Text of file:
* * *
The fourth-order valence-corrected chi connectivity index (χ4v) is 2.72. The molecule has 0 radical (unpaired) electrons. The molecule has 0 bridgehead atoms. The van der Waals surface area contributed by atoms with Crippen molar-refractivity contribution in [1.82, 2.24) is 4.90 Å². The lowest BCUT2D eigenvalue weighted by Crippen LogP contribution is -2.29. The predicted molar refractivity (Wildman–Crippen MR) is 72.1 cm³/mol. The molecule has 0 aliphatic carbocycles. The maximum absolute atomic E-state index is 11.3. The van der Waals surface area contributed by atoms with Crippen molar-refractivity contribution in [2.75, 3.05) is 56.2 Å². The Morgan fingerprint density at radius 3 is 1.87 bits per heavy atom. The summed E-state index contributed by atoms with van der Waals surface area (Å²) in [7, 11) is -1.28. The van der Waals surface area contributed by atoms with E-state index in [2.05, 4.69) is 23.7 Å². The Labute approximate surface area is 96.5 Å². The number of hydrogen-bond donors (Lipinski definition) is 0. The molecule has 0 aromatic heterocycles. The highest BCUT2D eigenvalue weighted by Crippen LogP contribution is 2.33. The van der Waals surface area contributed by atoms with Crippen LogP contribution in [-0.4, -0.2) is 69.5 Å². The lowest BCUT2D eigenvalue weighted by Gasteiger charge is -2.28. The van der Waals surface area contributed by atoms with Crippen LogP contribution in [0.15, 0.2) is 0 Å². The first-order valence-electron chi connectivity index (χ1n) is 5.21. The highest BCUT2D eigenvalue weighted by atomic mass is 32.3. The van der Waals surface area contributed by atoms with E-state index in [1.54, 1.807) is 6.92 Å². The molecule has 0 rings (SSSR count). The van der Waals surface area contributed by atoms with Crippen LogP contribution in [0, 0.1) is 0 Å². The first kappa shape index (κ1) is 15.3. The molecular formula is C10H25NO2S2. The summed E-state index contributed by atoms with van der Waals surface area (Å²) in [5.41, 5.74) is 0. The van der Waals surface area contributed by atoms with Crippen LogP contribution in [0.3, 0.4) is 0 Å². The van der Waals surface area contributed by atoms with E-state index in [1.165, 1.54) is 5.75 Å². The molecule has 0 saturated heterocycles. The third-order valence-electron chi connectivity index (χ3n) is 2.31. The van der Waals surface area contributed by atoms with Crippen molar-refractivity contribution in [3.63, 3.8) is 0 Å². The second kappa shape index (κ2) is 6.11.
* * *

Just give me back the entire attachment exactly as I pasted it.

The fourth-order valence-corrected chi connectivity index (χ4v) is 2.72. The molecule has 0 radical (unpaired) electrons. The molecule has 0 bridgehead atoms. The van der Waals surface area contributed by atoms with Crippen molar-refractivity contribution in [1.82, 2.24) is 4.90 Å². The lowest BCUT2D eigenvalue weighted by Crippen LogP contribution is -2.29. The predicted molar refractivity (Wildman–Crippen MR) is 72.1 cm³/mol. The molecule has 0 aliphatic carbocycles. The maximum absolute atomic E-state index is 11.3. The van der Waals surface area contributed by atoms with Crippen molar-refractivity contribution in [2.75, 3.05) is 56.2 Å². The Morgan fingerprint density at radius 3 is 1.87 bits per heavy atom. The summed E-state index contributed by atoms with van der Waals surface area (Å²) in [7, 11) is -1.28. The van der Waals surface area contributed by atoms with E-state index in [2.05, 4.69) is 23.7 Å². The Labute approximate surface area is 96.5 Å². The number of hydrogen-bond donors (Lipinski definition) is 0. The molecule has 0 aromatic heterocycles. The highest BCUT2D eigenvalue weighted by Crippen LogP contribution is 2.33. The van der Waals surface area contributed by atoms with Crippen LogP contribution in [-0.4, -0.2) is 69.5 Å². The lowest BCUT2D eigenvalue weighted by Gasteiger charge is -2.28. The van der Waals surface area contributed by atoms with Crippen LogP contribution in [0.15, 0.2) is 0 Å². The first-order valence-electron chi connectivity index (χ1n) is 5.21. The highest BCUT2D eigenvalue weighted by atomic mass is 32.3. The van der Waals surface area contributed by atoms with E-state index in [1.54, 1.807) is 6.92 Å². The molecule has 0 rings (SSSR count). The van der Waals surface area contributed by atoms with Crippen LogP contribution in [0, 0.1) is 0 Å². The first kappa shape index (κ1) is 15.3. The molecular formula is C10H25NO2S2. The summed E-state index contributed by atoms with van der Waals surface area (Å²) in [5.41, 5.74) is 0. The van der Waals surface area contributed by atoms with Crippen LogP contribution in [0.3, 0.4) is 0 Å². The van der Waals surface area contributed by atoms with E-state index in [1.165, 1.54) is 5.75 Å². The molecule has 0 saturated heterocycles. The third-order valence-electron chi connectivity index (χ3n) is 2.31. The van der Waals surface area contributed by atoms with Crippen molar-refractivity contribution in [3.63, 3.8) is 0 Å². The second kappa shape index (κ2) is 6.11.